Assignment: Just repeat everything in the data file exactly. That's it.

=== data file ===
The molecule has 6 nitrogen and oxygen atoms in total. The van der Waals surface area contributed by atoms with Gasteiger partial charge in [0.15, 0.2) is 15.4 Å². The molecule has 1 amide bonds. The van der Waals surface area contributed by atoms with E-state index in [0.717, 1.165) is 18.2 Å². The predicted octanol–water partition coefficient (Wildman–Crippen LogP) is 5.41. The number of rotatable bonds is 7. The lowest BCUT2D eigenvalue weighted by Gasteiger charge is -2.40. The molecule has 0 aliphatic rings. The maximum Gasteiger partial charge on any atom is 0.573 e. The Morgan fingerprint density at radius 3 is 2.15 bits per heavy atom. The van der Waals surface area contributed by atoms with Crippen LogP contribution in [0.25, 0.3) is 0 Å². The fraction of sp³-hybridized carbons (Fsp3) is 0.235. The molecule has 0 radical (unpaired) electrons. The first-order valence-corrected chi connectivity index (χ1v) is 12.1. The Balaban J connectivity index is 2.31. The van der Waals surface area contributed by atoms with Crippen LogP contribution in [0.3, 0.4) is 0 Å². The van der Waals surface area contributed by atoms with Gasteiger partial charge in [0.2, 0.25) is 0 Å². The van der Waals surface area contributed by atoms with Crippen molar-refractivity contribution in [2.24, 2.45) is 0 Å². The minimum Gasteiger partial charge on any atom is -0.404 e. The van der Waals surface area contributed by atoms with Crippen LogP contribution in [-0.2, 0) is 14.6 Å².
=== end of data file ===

The molecule has 6 nitrogen and oxygen atoms in total. The van der Waals surface area contributed by atoms with Gasteiger partial charge in [0.15, 0.2) is 15.4 Å². The molecule has 1 amide bonds. The van der Waals surface area contributed by atoms with E-state index in [0.717, 1.165) is 18.2 Å². The predicted octanol–water partition coefficient (Wildman–Crippen LogP) is 5.41. The number of rotatable bonds is 7. The lowest BCUT2D eigenvalue weighted by Gasteiger charge is -2.40. The molecule has 0 aliphatic rings. The maximum Gasteiger partial charge on any atom is 0.573 e. The Morgan fingerprint density at radius 3 is 2.15 bits per heavy atom. The van der Waals surface area contributed by atoms with Crippen LogP contribution in [0.25, 0.3) is 0 Å². The fraction of sp³-hybridized carbons (Fsp3) is 0.235. The molecule has 0 radical (unpaired) electrons. The first-order valence-corrected chi connectivity index (χ1v) is 12.1. The Balaban J connectivity index is 2.31. The van der Waals surface area contributed by atoms with Crippen LogP contribution in [0.3, 0.4) is 0 Å². The van der Waals surface area contributed by atoms with Gasteiger partial charge in [0.2, 0.25) is 0 Å². The van der Waals surface area contributed by atoms with Crippen molar-refractivity contribution in [2.24, 2.45) is 0 Å². The minimum Gasteiger partial charge on any atom is -0.404 e. The van der Waals surface area contributed by atoms with Crippen LogP contribution in [-0.2, 0) is 14.6 Å².